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Caharel Stephanie, d'Arripe Olivier, Ramon Meike, Jacques Corentin, Rossion Bruno; Early electrophysiological correlates of the influence of familiarity during face identity adaptation paradigm. Journal of Vision 2008;8(6):399. doi: https://doi.org/10.1167/8.6.399.
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© ARVO (1962-2015); The Authors (2016-present)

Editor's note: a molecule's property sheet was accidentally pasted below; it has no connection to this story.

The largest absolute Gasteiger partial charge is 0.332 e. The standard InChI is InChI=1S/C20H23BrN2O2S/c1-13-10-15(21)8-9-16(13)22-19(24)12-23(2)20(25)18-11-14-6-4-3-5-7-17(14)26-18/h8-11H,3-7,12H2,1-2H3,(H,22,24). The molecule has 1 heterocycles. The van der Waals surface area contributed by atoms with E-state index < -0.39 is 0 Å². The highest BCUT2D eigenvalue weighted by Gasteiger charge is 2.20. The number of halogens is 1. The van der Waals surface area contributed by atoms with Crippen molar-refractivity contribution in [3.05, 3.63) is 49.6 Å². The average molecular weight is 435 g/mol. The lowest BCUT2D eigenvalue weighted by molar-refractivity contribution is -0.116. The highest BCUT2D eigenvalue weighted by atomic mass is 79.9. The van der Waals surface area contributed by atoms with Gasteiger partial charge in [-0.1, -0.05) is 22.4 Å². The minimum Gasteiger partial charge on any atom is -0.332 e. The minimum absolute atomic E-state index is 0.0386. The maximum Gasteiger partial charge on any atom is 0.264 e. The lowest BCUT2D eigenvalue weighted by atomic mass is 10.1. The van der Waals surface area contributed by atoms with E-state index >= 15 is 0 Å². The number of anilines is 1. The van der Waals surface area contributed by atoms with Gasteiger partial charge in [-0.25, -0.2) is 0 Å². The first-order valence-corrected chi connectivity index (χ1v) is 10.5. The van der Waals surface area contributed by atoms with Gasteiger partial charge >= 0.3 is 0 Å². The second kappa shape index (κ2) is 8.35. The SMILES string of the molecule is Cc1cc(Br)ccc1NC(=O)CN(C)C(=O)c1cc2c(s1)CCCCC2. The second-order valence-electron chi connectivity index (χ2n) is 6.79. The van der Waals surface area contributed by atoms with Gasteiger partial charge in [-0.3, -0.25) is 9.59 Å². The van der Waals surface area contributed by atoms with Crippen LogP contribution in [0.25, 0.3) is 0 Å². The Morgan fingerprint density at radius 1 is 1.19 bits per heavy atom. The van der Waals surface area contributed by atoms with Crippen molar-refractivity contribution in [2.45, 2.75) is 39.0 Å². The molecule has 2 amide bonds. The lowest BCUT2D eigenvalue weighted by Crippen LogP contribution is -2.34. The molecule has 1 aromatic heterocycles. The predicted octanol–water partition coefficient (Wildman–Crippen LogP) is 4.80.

Human beings are experts at face perception, but this ability is greatly improved for familiar as compared to unfamiliar faces, as shown in individual face matching tasks across viewpoint for instance (Young et al., 1986). Here we seek to clarify whether this effect reflects a change of perceptual representation for familiar faces, and more generally when it takes place during face processing. We used a face identity adaptation paradigm in event-related potentials (ERPs) (Jacques, d'Arripe & Rossion, 2007). In each trial, two faces, either the same or different identities, were presented sequentially with a short ISI (∼250 ms). The adapting face appeared for ∼ 2800 ms and the test face appeared for 200 ms. The adapting face was presented in a frontal view, and the test face was presented in a three-quarter view. In half of the trials, the faces were personally familiar (same classroom as the participant). Twelve participants performed an identity matching task between the adapting and test faces, performing better for personally familiar faces (96% vs. 89%; pp=0.035), confirming previous results of an early identity adaptation effect (Jacques et al., 2007). In addition, a triple interaction between familiarity, repetition, and hemisphere (p=0.016) revealed an adaptation effect for familiar faces in the left hemisphere and for unfamiliar faces in the right hemisphere. A stronger effect of identity adaptation for familiar faces, independent of hemisphere, emerged only after 250 ms following stimulus onset (p=0.04). Overall, these data suggest that personally familiar and unfamiliar individual faces can be distinguished as early as 170 ms in the occipito-temporal cortex, and that these two types of faces are processed differently by the two cerebral hemispheres at that latency.
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